The new Soviet leader, Mikhail Gorbachev, has taken his campaign for modernization of Soviet society to the grass-roots level by spending the past two days in a heavily industrial section of Moscow to talk directly with workers, shoppers and other residents.

Photographs displayed on Soviet television late tonight revealed a new style of leadership, with the 54-year-old Gorbachev looking like a western politician visiting his district before an important election.

After visiting supermarkets and food shops and touring a housing complex, Gorbachev called on a young couple in their apartment to discuss their problems and "their hopes for the future" over a cup of tea.

It was the kind of performance not seen here since the days of Nikita Khrushchev.

Gorbachev's predecessors frequently visited various factories, but such visits were carefully prepared in advance to include a political rally that provided them with an audience for announcing major policy decisions.

Only Gorbachev's political mentor, the late Yuri Andropov, attempted to reach ordinary citizens directly when he sought to mobilize the country for economic changes. However, Andropov's illnesses precluded a vigorous personal campaign of the kind staged by Gorbachev yesterday and today.

An account of Gorbachev's tour of the Proletarski district of Moscow distributed by the official news agency Tass indicated that his main focus during conversations was on improved labor efficiency, greater discipline, financial incentives and modernization of industrial and service facilities.

In a departure from previous practices, Gorbachev went to the shop floor of a large automobile factory to discuss "problems" and to talk about workers' salaries and living conditions. Tass said that during one meeting "it was proposed" that experienced workers with long tenure be given higher salaries.

Soviet television quoted Gorbachev as saying that it was essential that workers be encouraged to show initiative and to seek "bold" solutions that would raise productivity. Tass said Gorbachev also urged wider use of "economic incentives" to that end.

During a visit to School No. 514, Gorbachev was quoted as discussing with teachers the main aspects of educational reforms and "the use of computers in the teaching process." The Soviet leader also raised the possibility of increased salaries for physicians during a visit to City Hospital No. 53, which is located in the Proletarski district.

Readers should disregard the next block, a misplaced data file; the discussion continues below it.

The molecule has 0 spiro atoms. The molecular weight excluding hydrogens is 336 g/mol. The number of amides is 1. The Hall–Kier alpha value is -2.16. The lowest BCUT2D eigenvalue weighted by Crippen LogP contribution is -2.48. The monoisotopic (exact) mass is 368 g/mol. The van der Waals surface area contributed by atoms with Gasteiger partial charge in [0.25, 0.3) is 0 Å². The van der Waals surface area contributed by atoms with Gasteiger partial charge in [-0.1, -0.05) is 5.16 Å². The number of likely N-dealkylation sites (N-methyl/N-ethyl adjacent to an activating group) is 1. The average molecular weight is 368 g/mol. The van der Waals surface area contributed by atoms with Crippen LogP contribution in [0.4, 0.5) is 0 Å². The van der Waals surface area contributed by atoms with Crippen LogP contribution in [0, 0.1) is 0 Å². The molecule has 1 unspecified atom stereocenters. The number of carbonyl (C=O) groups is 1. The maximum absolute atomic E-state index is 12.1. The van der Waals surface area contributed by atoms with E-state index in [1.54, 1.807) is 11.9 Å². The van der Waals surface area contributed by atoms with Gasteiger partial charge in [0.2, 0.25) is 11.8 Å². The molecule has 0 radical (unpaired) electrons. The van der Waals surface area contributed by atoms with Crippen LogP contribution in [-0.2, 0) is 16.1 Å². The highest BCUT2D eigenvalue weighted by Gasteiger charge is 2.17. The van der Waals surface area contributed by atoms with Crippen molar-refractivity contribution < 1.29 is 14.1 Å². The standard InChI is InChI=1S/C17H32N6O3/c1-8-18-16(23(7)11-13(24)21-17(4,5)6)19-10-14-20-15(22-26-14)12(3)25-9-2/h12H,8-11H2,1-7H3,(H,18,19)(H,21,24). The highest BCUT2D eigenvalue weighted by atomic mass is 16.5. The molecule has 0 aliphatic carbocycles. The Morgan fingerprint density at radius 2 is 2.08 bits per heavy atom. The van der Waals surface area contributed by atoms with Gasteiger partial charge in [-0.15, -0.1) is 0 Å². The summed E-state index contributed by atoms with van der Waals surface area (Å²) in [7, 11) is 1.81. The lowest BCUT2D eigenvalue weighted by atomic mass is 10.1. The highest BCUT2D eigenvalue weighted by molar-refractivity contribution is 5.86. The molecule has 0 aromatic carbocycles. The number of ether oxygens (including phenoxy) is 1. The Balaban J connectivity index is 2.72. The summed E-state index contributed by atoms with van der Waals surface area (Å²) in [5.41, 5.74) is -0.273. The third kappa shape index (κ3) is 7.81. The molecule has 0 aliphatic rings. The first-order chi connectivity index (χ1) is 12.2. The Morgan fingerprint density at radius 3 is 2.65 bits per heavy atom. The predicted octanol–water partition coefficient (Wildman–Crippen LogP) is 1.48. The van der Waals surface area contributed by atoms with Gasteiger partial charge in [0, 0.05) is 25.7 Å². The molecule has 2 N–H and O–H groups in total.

Soviet doctors receive notoriously low salaries, well below the average wage of industrial workers. The workers, by and large, receive salaries that do not differ according to their performance.

Tass said Gorbachev's discussions also included an exchange of views on ways to "perfect the economic mechanism," a code phrase for economic reforms.

The Communist Party newspaper Pravda revealed two days ago that 240,000 industrial managers and officials in Moscow are currently taking courses to improve their "economic knowledge." Gorbachev's two-day tour indicated that the new leader was seeking support for a package of economic reforms developed during Andropov's brief rule to revive the economy.

Tonight's announcement of Gorbachev's surprise tour of the Proletarski district coincided with an official report indicating a slowdown in Soviet industrial production.

According to Tass, Gorbachev explained his tour by telling his interlocutors that the Soviet party "constantly takes counsel with the people."

"Society is now faced with great tasks to accelerate the socioeconomic development of the country," Gorbachev reportedly said. He called for increased efforts to step up production, raise its quality, modernize plants and "show creative initiative."

During a visit to a supermarket, Tass said, Gorbachev "conversed with customers about the satisfaction of their requirements." He was said to have shown interest in "suggestions" from shoppers on how to improve things.

Television photographs showed the new leader talking to a lathe operator at her job, laughing heartily with a group of workers, showing serious concern as he listened to a man apparently making "suggestions" for improvement, and visiting a classroom.

Gorbachev also visited the apartment of Tamara and Vyacheslav Nikishin and listened to them as they "related how they live and work and shared plans for the future."